For a country founded on the sanctity of property rights, we’ve done a terrible job of keeping records on who owns what.
Do you know exactly where your property lines lie? Do you have a copy of your site plan? Like most homeowners, you probably don’t.
I spent some time corresponding with a licensed surveyor on this topic, and he expressed a rather emotional lament that in the United States, we rarely commission a survey for any land we intend to buy. “In the United States, property boundaries can move a LOT in ten years. This doesn’t occur in civilized countries with modern cadastral systems.”
Developers built our house in 1938, and in our deed, it describes the coordinates of our property lines by the surveyor at that time. We have property markers embedded in our property about an inch from the sidewalk. Unfortunately, if a site plan ever existed, the County does not have a copy. What it does have are Tax Maps, which do indicate boundaries with measurements, but little else in the way of physical details. Nothing on these maps delineate roads or sidewalks, but it does outline a 40-foot right of way.
Today, I took my 50-foot tape measure to see how much land that right-of-way encompasses. A forty-foot public right of way not only encompasses the sidewalks and curbs on both sides of the street, but another three feet beyond the sidewalk!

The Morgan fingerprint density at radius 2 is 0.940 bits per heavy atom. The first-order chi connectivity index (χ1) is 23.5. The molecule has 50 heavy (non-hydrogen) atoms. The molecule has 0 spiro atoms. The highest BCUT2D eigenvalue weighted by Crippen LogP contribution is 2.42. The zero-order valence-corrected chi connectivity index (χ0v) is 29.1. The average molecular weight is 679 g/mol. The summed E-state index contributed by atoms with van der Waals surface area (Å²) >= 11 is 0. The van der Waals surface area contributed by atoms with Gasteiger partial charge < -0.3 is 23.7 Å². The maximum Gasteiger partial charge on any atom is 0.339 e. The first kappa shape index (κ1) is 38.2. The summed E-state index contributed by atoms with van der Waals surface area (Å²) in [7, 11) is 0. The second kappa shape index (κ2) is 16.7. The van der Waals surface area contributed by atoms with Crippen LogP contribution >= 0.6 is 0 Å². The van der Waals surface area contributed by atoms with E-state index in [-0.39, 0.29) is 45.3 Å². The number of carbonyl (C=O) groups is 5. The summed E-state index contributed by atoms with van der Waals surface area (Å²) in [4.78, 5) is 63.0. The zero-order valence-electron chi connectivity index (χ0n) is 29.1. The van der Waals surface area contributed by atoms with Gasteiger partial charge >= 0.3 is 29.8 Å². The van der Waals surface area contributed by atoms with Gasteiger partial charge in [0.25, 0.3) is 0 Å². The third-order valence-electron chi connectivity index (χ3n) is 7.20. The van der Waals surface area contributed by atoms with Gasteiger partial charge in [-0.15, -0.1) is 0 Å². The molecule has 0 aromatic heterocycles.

Let’s safely assume that a County tax map represents an official government document, and as such, tells the Borough, its solicitor Sean Kilkenny, and Councilor Rick Bunker that the Borough is forcing people to pay to maintain property that does not belong to them.
Granted, you can pass almost any law you want until someone finally decides to challenge it, and perhaps no one has yet found the motivation or resources to challenge this. Residents of Jenkintown, as well as in most other towns in this state, have accepted this policy as standard practice, and that everyone else does it this way. This is, in fact, not the case, and it’s long past time we stop it too.